Brazilian cosmetics company announces IPO

Related tags São paulo

Brazil's largest cosmetics company Natura Cosmeticos is embarking
on an international roadshow for potential investors following its
announcement of the first public offering in Brazil in more than
two years, writes Louise Sheridan.

Natura​ started out in a small shop in Sao Paulo in 1969. Like British natural beauty products retailer The Body Shop International​, Natura uses natural ingredients grown in an ethical and sustainable way to make cosmetics, perfumes, deodorants and health products.

Over the next three weeks Natura representatives will spend a week in Brazil, a week in Europe and the final week in the US. The roadshow is taking place in the run up to the pricing of the voting shares, representing up to 20 per cent of the company's capital, around May 25. The shares should start trading on the Novo Mercado, or New Market, of the Sao Paulo Stock Exchange, which is known as Bovespa, the day after pricing.

The last company to go public in Brazil was toll road administrator Companhia de Concessoes Rodoviarias (CCR), in February 2002. CCR was also the first company to list on the Novo Mercado, the other company being Sao Paulo state water utility Sabesp, which migrated to the bourse in April 2002. The new bourse aims to attract investors by only allowing companies to issue voting stock and by demanding higher standards of transparency, but it has so far only attracted two companies.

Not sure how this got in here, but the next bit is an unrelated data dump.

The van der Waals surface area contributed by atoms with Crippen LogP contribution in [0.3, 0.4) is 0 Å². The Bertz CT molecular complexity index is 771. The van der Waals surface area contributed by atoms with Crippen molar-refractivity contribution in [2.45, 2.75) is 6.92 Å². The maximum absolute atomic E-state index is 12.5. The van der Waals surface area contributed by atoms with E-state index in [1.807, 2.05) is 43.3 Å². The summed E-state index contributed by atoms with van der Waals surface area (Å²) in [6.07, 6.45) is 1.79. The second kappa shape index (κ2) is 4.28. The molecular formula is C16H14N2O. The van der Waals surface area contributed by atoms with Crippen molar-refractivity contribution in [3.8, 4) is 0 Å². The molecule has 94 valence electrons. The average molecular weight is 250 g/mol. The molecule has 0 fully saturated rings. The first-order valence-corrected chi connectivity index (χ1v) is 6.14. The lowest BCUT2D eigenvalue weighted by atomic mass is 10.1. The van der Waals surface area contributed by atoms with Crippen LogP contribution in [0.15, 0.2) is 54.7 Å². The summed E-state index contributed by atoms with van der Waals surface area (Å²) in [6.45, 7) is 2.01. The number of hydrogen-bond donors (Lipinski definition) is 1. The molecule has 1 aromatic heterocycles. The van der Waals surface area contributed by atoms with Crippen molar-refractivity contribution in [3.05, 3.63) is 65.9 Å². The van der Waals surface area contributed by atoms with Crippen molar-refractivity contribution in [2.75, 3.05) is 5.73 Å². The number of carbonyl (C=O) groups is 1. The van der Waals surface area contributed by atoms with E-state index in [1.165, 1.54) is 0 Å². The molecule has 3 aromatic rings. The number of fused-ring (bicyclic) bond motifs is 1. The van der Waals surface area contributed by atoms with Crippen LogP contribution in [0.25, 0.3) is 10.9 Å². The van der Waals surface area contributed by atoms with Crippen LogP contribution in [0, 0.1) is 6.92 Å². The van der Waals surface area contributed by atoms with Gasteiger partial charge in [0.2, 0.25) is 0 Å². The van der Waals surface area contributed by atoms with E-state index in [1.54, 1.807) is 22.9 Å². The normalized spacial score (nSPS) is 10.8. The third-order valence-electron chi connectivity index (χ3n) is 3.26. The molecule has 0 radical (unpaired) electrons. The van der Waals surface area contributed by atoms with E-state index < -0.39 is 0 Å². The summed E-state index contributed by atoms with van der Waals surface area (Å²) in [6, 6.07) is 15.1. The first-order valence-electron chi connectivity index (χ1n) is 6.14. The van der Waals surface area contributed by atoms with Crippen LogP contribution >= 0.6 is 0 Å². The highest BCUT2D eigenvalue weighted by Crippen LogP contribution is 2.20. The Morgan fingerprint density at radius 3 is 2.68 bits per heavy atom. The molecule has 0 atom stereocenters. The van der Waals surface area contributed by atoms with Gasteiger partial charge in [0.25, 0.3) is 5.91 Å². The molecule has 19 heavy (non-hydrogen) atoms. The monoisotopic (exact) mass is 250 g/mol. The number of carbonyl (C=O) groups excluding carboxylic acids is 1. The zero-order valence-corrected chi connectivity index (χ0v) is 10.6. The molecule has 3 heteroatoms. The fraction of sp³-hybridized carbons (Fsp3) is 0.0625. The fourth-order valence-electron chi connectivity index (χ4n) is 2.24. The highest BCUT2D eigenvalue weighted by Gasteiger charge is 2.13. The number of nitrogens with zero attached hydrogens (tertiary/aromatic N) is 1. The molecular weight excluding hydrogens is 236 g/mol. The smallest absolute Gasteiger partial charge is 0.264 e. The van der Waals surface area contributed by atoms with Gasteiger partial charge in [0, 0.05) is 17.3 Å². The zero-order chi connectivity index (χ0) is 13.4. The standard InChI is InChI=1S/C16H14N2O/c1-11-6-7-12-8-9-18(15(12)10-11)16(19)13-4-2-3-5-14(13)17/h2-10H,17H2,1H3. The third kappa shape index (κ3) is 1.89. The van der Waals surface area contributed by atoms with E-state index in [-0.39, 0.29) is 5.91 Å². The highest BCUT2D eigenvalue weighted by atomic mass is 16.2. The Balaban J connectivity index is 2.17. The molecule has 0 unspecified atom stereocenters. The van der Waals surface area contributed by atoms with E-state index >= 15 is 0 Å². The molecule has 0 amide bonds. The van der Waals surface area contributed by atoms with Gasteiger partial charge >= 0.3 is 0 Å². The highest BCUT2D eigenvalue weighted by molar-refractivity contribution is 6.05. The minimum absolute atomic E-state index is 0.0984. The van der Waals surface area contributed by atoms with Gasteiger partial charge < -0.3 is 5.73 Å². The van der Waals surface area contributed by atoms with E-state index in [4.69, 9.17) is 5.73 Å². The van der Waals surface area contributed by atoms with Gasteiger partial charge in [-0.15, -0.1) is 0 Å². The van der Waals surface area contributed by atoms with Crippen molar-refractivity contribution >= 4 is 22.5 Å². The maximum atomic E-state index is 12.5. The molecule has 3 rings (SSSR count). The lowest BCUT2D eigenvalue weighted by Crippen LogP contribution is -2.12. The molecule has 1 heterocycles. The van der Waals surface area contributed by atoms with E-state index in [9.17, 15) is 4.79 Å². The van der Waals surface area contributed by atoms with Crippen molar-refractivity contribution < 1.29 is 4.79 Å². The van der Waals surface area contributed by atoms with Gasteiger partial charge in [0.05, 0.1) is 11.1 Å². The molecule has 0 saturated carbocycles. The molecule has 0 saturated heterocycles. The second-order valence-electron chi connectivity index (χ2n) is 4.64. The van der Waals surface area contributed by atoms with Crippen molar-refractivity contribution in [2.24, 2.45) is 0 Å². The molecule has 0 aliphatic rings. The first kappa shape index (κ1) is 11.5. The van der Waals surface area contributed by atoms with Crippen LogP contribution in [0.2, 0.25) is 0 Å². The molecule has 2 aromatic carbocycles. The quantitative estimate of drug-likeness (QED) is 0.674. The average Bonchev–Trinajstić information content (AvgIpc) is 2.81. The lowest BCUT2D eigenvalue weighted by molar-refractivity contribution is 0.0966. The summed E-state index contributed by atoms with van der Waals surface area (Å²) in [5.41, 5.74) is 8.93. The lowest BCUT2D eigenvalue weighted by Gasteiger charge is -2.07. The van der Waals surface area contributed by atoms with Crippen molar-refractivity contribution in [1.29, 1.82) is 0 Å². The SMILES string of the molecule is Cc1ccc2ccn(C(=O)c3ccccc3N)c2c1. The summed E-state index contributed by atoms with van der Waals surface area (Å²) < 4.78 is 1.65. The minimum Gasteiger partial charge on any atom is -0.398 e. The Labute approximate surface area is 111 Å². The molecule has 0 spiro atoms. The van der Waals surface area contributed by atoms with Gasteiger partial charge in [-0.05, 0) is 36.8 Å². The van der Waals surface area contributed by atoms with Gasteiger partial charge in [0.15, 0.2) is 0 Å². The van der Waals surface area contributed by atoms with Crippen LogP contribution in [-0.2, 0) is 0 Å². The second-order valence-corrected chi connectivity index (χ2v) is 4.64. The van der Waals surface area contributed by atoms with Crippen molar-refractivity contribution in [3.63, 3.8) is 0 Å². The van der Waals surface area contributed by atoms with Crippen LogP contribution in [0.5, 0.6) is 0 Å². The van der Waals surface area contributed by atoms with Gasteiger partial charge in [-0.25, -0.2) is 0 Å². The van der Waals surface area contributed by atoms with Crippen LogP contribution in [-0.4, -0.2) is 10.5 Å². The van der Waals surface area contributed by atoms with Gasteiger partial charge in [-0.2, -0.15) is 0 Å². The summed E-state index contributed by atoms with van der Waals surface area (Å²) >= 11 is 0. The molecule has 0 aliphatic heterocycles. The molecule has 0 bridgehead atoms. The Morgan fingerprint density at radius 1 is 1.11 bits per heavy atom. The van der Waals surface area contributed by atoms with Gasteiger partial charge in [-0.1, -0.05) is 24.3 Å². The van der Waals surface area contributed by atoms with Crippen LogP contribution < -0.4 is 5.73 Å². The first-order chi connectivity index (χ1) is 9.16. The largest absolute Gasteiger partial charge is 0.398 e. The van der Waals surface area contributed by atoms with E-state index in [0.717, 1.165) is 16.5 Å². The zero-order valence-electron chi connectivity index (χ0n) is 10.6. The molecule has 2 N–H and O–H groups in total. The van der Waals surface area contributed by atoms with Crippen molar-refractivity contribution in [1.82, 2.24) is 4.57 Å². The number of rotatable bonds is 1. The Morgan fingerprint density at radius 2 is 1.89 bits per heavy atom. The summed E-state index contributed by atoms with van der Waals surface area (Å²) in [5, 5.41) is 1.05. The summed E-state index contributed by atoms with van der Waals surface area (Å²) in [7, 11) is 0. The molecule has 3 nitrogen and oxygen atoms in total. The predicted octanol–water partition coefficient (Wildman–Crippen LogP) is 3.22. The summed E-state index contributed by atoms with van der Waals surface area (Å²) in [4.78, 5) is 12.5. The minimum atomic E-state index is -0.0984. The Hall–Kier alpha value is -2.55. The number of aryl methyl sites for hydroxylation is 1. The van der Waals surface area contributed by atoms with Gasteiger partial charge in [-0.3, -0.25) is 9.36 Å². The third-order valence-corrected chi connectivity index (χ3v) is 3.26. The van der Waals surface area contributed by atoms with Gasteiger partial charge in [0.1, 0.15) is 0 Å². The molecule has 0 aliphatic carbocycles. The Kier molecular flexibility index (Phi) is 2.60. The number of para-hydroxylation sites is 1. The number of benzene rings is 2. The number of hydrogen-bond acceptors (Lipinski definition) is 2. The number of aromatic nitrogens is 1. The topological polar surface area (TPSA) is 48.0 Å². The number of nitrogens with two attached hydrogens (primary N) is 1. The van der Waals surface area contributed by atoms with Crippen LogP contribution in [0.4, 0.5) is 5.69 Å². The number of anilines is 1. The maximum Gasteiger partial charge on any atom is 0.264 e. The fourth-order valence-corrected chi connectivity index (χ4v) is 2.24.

In a statement, Natura, which has annual sales of more than one billion reais (€0.28 m) and operations in Argentina, Chile, Peru and Bolivia, said it would sell 16.4 million shares, or 19.7 percent of its capital, in a public offering. It could sell an additional 2.5 million shares, or 2.95 percent of its capital, if the demand was there, it said. Natura said the price of the shares would be dictated by demand. The operation is being led by UBS Investment Bank with support from Banco Pactual and Banco Itau BBA.

A press spokeswoman for Natura said the company and banks involved were forbidden from commenting on the operation beyond what was in the share offer statement.

A handful of Brazilian companies have been studying whether to go public this year in what could be a vote of confidence in the market and the economic policies of the centre-left government of President Luiz Inacio Lula da Silva.

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